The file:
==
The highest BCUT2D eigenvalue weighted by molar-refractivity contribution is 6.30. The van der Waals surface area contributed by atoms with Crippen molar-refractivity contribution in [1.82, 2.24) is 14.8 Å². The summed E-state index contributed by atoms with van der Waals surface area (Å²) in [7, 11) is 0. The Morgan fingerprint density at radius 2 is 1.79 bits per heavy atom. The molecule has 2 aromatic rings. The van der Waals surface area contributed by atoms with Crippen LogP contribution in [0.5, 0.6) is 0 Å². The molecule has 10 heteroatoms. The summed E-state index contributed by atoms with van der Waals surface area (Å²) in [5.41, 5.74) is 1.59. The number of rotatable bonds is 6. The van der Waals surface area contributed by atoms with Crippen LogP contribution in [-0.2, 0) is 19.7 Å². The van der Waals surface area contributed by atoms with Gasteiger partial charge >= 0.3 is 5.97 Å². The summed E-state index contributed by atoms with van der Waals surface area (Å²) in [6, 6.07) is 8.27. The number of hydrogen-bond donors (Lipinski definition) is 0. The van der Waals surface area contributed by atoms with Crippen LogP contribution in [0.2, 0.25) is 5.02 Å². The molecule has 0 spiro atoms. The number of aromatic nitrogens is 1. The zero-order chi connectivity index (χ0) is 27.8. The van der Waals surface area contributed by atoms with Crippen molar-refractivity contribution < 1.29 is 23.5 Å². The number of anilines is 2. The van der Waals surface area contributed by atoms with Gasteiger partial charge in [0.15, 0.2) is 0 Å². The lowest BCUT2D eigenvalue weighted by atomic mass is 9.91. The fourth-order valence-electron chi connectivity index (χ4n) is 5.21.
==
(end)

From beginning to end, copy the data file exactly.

The highest BCUT2D eigenvalue weighted by molar-refractivity contribution is 6.30. The van der Waals surface area contributed by atoms with Crippen molar-refractivity contribution in [1.82, 2.24) is 14.8 Å². The summed E-state index contributed by atoms with van der Waals surface area (Å²) in [7, 11) is 0. The Morgan fingerprint density at radius 2 is 1.79 bits per heavy atom. The molecule has 2 aromatic rings. The van der Waals surface area contributed by atoms with Crippen LogP contribution in [0.5, 0.6) is 0 Å². The molecule has 10 heteroatoms. The summed E-state index contributed by atoms with van der Waals surface area (Å²) in [5.41, 5.74) is 1.59. The number of rotatable bonds is 6. The van der Waals surface area contributed by atoms with Crippen LogP contribution in [-0.2, 0) is 19.7 Å². The van der Waals surface area contributed by atoms with Gasteiger partial charge >= 0.3 is 5.97 Å². The summed E-state index contributed by atoms with van der Waals surface area (Å²) in [6, 6.07) is 8.27. The number of hydrogen-bond donors (Lipinski definition) is 0. The van der Waals surface area contributed by atoms with Crippen LogP contribution in [0.2, 0.25) is 5.02 Å². The molecule has 0 spiro atoms. The number of aromatic nitrogens is 1. The zero-order chi connectivity index (χ0) is 27.8. The van der Waals surface area contributed by atoms with Crippen molar-refractivity contribution < 1.29 is 23.5 Å². The number of anilines is 2. The van der Waals surface area contributed by atoms with Gasteiger partial charge in [0.15, 0.2) is 0 Å². The lowest BCUT2D eigenvalue weighted by atomic mass is 9.91. The fourth-order valence-electron chi connectivity index (χ4n) is 5.21.